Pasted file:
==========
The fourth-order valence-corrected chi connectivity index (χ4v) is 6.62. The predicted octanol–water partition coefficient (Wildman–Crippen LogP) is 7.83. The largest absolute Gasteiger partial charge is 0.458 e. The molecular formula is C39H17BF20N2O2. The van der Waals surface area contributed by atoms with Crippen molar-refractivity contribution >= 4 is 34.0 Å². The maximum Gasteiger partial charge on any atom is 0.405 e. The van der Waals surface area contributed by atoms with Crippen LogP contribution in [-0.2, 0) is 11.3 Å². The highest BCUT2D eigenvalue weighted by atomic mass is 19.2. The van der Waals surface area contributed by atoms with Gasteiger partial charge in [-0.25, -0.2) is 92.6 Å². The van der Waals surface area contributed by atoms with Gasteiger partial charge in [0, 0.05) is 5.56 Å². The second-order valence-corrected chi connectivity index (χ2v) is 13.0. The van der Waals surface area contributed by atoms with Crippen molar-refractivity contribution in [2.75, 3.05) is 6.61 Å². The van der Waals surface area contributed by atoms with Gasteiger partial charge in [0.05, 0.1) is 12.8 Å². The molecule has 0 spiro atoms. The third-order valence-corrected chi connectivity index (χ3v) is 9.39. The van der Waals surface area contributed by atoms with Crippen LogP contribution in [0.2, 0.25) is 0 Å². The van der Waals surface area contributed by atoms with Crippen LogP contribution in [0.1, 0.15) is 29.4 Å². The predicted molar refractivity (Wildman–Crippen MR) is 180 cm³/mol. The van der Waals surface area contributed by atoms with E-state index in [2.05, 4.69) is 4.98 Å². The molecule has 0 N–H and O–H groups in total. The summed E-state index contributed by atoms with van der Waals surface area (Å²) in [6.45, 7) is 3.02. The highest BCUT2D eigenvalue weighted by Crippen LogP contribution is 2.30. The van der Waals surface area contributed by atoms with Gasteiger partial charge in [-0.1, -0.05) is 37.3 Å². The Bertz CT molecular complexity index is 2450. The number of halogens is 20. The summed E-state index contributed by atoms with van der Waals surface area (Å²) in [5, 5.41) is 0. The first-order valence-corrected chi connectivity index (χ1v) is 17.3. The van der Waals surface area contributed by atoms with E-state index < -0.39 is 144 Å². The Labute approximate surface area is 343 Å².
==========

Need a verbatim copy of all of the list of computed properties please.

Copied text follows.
The fourth-order valence-corrected chi connectivity index (χ4v) is 6.62. The predicted octanol–water partition coefficient (Wildman–Crippen LogP) is 7.83. The largest absolute Gasteiger partial charge is 0.458 e. The molecular formula is C39H17BF20N2O2. The van der Waals surface area contributed by atoms with Crippen molar-refractivity contribution >= 4 is 34.0 Å². The maximum Gasteiger partial charge on any atom is 0.405 e. The van der Waals surface area contributed by atoms with Crippen LogP contribution in [-0.2, 0) is 11.3 Å². The highest BCUT2D eigenvalue weighted by atomic mass is 19.2. The van der Waals surface area contributed by atoms with Gasteiger partial charge in [-0.25, -0.2) is 92.6 Å². The van der Waals surface area contributed by atoms with Gasteiger partial charge in [0, 0.05) is 5.56 Å². The second-order valence-corrected chi connectivity index (χ2v) is 13.0. The van der Waals surface area contributed by atoms with Crippen molar-refractivity contribution in [2.75, 3.05) is 6.61 Å². The van der Waals surface area contributed by atoms with Gasteiger partial charge in [0.05, 0.1) is 12.8 Å². The molecule has 0 spiro atoms. The third-order valence-corrected chi connectivity index (χ3v) is 9.39. The van der Waals surface area contributed by atoms with Crippen LogP contribution in [0.2, 0.25) is 0 Å². The van der Waals surface area contributed by atoms with Crippen LogP contribution in [0.1, 0.15) is 29.4 Å². The predicted molar refractivity (Wildman–Crippen MR) is 180 cm³/mol. The van der Waals surface area contributed by atoms with E-state index in [2.05, 4.69) is 4.98 Å². The molecule has 0 N–H and O–H groups in total. The summed E-state index contributed by atoms with van der Waals surface area (Å²) in [6.45, 7) is 3.02. The highest BCUT2D eigenvalue weighted by Crippen LogP contribution is 2.30. The van der Waals surface area contributed by atoms with Gasteiger partial charge in [-0.1, -0.05) is 37.3 Å². The Bertz CT molecular complexity index is 2450. The number of halogens is 20. The summed E-state index contributed by atoms with van der Waals surface area (Å²) in [5, 5.41) is 0. The first-order valence-corrected chi connectivity index (χ1v) is 17.3. The van der Waals surface area contributed by atoms with E-state index < -0.39 is 144 Å². The Labute approximate surface area is 343 Å².